This week’s “On the Record,” like the one from last week, comes from the Wall Street Journal, the new, unsuspecting hot parenting publication. Again, I have to give credit to my husband for passing it on to me. The article, entitled “Challenging 100 Years of Sleep Guidelines for Children,” was the second most read post on the Wall Street Journal website on Valentine’s Day. How romantic! The whole piece is relevant, but here’s an especially telling snippet:
“For parents who feel like they’re failing to make sure their kids get enough sleep, this may be comforting: Your parents also failed, as did your grandparents and great-grandparents. A new study shows that kids get about half an hour less sleep than than recommended, the same deficit as a century ago, even though the recommended amounts have changed over that time. At least that’s according to a study released Monday in the journal Pediatrics, which found that children haven’t been getting the recommended hours of shuteye for at least a century.”
So there you have it. Parents, you may now, scientifically speaking, be released from your guilt about not getting your kids enough sleep. Read on by clicking here.
This week’s “On the Record” showed up in my Facebook news feed three times last week, and on Friday my husband sent the article to me in an email, thus marking the first time he’s ever shared a parenting article with me in our history of being parents. So it must be super important. If you haven’t yet read it, here’s the relevant clip, which is discussing how French parents “educate” their children rather than “discipline” them:
“One of the keys to this education is the simple act of learning how to wait. It is why the French babies I meet mostly sleep through the night from two or three months old. Their parents don’t pick them up the second they start crying, allowing the babies to learn how to fall back asleep.”
The Wall Street Journal, where this article, “Why French Parents are Superior,” was published has certainly struck a nerve with American parents–not unlike the stir it caused around this time last year when it published Amy Chua’s “Why Chinese Mothers are Superior.” However, Chua gave no input, in the article or in her book, “The Battle Hymn of the Tiger Mother,” on how her girls slept as babies. Very well, presumably. Did they have a choice?
In August, the New York Times photography blog, Lens, published a beautiful, and sometimes haunting, piece of photojournalism created by James Mollison. In a series of 19 photographs, Mollison shares the bedrooms of children from around the world. The images are part of his book, “Where Children Sleep,” which was published in 2010. Kerri MacDonald of the Times had this to say about Mollison’s work:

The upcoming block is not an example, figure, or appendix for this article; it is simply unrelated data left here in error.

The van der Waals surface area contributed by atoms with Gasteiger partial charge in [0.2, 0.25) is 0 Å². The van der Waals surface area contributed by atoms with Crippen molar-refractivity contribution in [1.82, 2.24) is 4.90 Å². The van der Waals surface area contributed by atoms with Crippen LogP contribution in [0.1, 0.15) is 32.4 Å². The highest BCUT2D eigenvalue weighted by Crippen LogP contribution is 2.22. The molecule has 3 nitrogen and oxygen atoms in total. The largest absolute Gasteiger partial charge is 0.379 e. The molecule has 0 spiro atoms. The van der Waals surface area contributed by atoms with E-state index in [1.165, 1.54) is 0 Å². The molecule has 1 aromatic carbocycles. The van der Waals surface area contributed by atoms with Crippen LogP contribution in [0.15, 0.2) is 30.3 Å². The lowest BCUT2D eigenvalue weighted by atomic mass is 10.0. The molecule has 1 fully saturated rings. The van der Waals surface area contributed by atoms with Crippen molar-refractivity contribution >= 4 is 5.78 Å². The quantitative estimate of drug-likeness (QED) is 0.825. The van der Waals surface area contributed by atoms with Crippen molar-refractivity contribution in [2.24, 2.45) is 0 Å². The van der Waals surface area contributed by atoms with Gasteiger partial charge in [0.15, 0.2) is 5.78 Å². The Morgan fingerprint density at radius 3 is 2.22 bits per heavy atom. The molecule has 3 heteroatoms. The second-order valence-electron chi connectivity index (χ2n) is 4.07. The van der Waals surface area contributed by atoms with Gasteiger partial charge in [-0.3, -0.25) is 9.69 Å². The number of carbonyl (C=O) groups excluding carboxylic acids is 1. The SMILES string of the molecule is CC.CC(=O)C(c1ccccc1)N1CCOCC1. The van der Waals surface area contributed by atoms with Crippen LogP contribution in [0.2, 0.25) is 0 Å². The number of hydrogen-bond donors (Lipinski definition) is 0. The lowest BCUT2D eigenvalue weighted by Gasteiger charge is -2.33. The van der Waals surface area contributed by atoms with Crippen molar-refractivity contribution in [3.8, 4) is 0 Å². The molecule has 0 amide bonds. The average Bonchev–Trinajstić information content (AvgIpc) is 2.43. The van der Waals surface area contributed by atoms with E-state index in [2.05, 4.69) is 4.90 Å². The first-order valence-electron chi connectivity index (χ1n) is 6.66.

“As much as the project is about the quirkiness of childhood, it is, more strikingly, a commentary on class and on poverty. But the diversity also provides a sense of togetherness. Everybody sleeps. And eventually, everybody grows up.
I encourage you to look through these riveting photographs of where children from all walks of life, and from all corners of the earth, sleep.
This one is hard for me to digest because it is absolutely, categorically not accurate for me, but according to an article based on *what appears to be* informal research, “You are at your most creative when you are tired.” The participants in the study discussed in the article were college undergraduates, not new parents, but maybe this holds true for some real grown-ups, too? Here’s the upshot of the piece, published on the Geekosystem website:
“So, next time you’ve hit writer’s block, science is telling you to deprive yourself of sleep and ruin the upcoming day by staying up way too late so you can get those creative juices flowing and finish your screenplay.”
Curious to read more? Click here.
In an article, “The Case Against Breastfeeding,” that surely stirred up some controversy when it was published in The Atlantic in April 2009, Hanna Rosin aptly describes that frantic, middle-of-the night urgency to find answers to your parent-related questions, and the vast amount of information that these late night searches can reveal. Rosin writes:
“One day, while nursing my baby in my pediatrician’s office, I noticed a 2001 issue of the Journal of the American Medical Association open to an article about breast-feeding: “Conclusions: There are inconsistent associations among breastfeeding, its duration, and the risk of being overweight in young children.” Inconsistent? There I was, sitting half-naked in public for the tenth time that day, the hundredth time that month, the millionth time in my life—and the associations were inconsistent? The seed was planted. That night, I did what any sleep-deprived, slightly paranoid mother of a newborn would do. I called my doctor friend for her password to an online medical library, and then sat up and read dozens of studies examining breast-feeding’s association with allergies, obesity, leukemia, mother-infant bonding, intelligence, and all the Dr. Sears highlights.”
To read the full body of this lengthy article, click here.